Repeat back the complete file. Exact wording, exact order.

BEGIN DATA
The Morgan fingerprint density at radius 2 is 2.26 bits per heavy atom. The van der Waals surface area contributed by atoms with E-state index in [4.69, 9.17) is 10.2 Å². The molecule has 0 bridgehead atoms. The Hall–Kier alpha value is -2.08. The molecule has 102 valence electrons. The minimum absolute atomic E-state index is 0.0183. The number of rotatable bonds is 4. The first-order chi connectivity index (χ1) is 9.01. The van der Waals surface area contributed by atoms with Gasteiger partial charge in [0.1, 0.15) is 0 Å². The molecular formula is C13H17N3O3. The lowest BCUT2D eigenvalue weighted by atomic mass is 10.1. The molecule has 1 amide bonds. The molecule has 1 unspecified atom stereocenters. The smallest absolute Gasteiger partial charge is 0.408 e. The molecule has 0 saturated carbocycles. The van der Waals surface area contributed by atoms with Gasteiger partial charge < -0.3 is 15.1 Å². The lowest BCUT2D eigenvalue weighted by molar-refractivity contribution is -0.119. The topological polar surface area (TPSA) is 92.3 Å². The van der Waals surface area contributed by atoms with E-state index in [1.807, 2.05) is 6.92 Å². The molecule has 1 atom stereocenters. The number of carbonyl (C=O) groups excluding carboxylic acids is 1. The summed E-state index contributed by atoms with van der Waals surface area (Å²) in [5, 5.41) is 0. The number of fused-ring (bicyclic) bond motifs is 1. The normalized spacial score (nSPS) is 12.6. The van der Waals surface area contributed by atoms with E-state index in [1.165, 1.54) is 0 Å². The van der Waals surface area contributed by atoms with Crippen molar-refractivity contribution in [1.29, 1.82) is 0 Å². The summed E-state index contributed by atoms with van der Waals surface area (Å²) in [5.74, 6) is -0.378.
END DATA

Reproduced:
The Morgan fingerprint density at radius 2 is 2.26 bits per heavy atom. The van der Waals surface area contributed by atoms with E-state index in [4.69, 9.17) is 10.2 Å². The molecule has 0 bridgehead atoms. The Hall–Kier alpha value is -2.08. The molecule has 102 valence electrons. The minimum absolute atomic E-state index is 0.0183. The number of rotatable bonds is 4. The first-order chi connectivity index (χ1) is 9.01. The van der Waals surface area contributed by atoms with Gasteiger partial charge in [0.1, 0.15) is 0 Å². The molecular formula is C13H17N3O3. The lowest BCUT2D eigenvalue weighted by atomic mass is 10.1. The molecule has 1 amide bonds. The molecule has 1 unspecified atom stereocenters. The smallest absolute Gasteiger partial charge is 0.408 e. The molecule has 0 saturated carbocycles. The van der Waals surface area contributed by atoms with Gasteiger partial charge < -0.3 is 15.1 Å². The lowest BCUT2D eigenvalue weighted by molar-refractivity contribution is -0.119. The topological polar surface area (TPSA) is 92.3 Å². The van der Waals surface area contributed by atoms with E-state index in [1.807, 2.05) is 6.92 Å². The molecule has 1 atom stereocenters. The number of carbonyl (C=O) groups excluding carboxylic acids is 1. The summed E-state index contributed by atoms with van der Waals surface area (Å²) in [5, 5.41) is 0. The number of fused-ring (bicyclic) bond motifs is 1. The normalized spacial score (nSPS) is 12.6. The van der Waals surface area contributed by atoms with E-state index in [1.165, 1.54) is 0 Å². The van der Waals surface area contributed by atoms with Crippen molar-refractivity contribution in [1.29, 1.82) is 0 Å². The summed E-state index contributed by atoms with van der Waals surface area (Å²) in [5.74, 6) is -0.378.